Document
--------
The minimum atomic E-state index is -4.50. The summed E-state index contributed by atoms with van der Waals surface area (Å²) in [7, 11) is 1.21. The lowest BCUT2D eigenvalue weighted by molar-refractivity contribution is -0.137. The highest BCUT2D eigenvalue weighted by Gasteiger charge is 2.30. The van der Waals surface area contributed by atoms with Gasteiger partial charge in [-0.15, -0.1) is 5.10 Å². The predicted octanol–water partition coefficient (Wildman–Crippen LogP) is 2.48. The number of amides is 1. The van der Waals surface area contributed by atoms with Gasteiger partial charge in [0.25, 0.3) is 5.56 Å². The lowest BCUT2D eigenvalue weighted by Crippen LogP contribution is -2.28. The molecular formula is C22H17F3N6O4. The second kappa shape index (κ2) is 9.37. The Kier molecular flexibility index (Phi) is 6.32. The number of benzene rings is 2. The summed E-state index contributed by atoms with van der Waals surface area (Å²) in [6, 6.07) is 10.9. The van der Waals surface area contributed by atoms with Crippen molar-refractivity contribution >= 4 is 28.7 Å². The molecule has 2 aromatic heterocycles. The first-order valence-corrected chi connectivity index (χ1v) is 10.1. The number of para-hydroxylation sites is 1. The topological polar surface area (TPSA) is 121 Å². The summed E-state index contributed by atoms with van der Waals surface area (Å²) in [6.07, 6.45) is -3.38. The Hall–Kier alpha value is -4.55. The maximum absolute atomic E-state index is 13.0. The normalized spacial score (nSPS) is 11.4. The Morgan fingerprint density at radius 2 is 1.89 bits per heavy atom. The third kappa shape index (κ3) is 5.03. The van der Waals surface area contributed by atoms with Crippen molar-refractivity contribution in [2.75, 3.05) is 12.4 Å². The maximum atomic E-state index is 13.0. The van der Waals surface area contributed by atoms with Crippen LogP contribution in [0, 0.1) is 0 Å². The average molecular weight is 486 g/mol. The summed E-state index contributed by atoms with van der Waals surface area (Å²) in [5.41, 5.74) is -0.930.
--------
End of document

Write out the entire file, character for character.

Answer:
The minimum atomic E-state index is -4.50. The summed E-state index contributed by atoms with van der Waals surface area (Å²) in [7, 11) is 1.21. The lowest BCUT2D eigenvalue weighted by molar-refractivity contribution is -0.137. The highest BCUT2D eigenvalue weighted by Gasteiger charge is 2.30. The van der Waals surface area contributed by atoms with Gasteiger partial charge in [-0.15, -0.1) is 5.10 Å². The predicted octanol–water partition coefficient (Wildman–Crippen LogP) is 2.48. The number of amides is 1. The van der Waals surface area contributed by atoms with Gasteiger partial charge in [0.25, 0.3) is 5.56 Å². The lowest BCUT2D eigenvalue weighted by Crippen LogP contribution is -2.28. The molecular formula is C22H17F3N6O4. The second kappa shape index (κ2) is 9.37. The Kier molecular flexibility index (Phi) is 6.32. The number of benzene rings is 2. The summed E-state index contributed by atoms with van der Waals surface area (Å²) in [6, 6.07) is 10.9. The van der Waals surface area contributed by atoms with Crippen molar-refractivity contribution >= 4 is 28.7 Å². The molecule has 2 aromatic heterocycles. The first-order valence-corrected chi connectivity index (χ1v) is 10.1. The number of para-hydroxylation sites is 1. The topological polar surface area (TPSA) is 121 Å². The summed E-state index contributed by atoms with van der Waals surface area (Å²) in [6.07, 6.45) is -3.38. The Hall–Kier alpha value is -4.55. The maximum absolute atomic E-state index is 13.0. The normalized spacial score (nSPS) is 11.4. The Morgan fingerprint density at radius 2 is 1.89 bits per heavy atom. The third kappa shape index (κ3) is 5.03. The van der Waals surface area contributed by atoms with Crippen molar-refractivity contribution in [2.75, 3.05) is 12.4 Å². The maximum atomic E-state index is 13.0. The van der Waals surface area contributed by atoms with Crippen LogP contribution in [0, 0.1) is 0 Å². The average molecular weight is 486 g/mol. The summed E-state index contributed by atoms with van der Waals surface area (Å²) in [5.41, 5.74) is -0.930.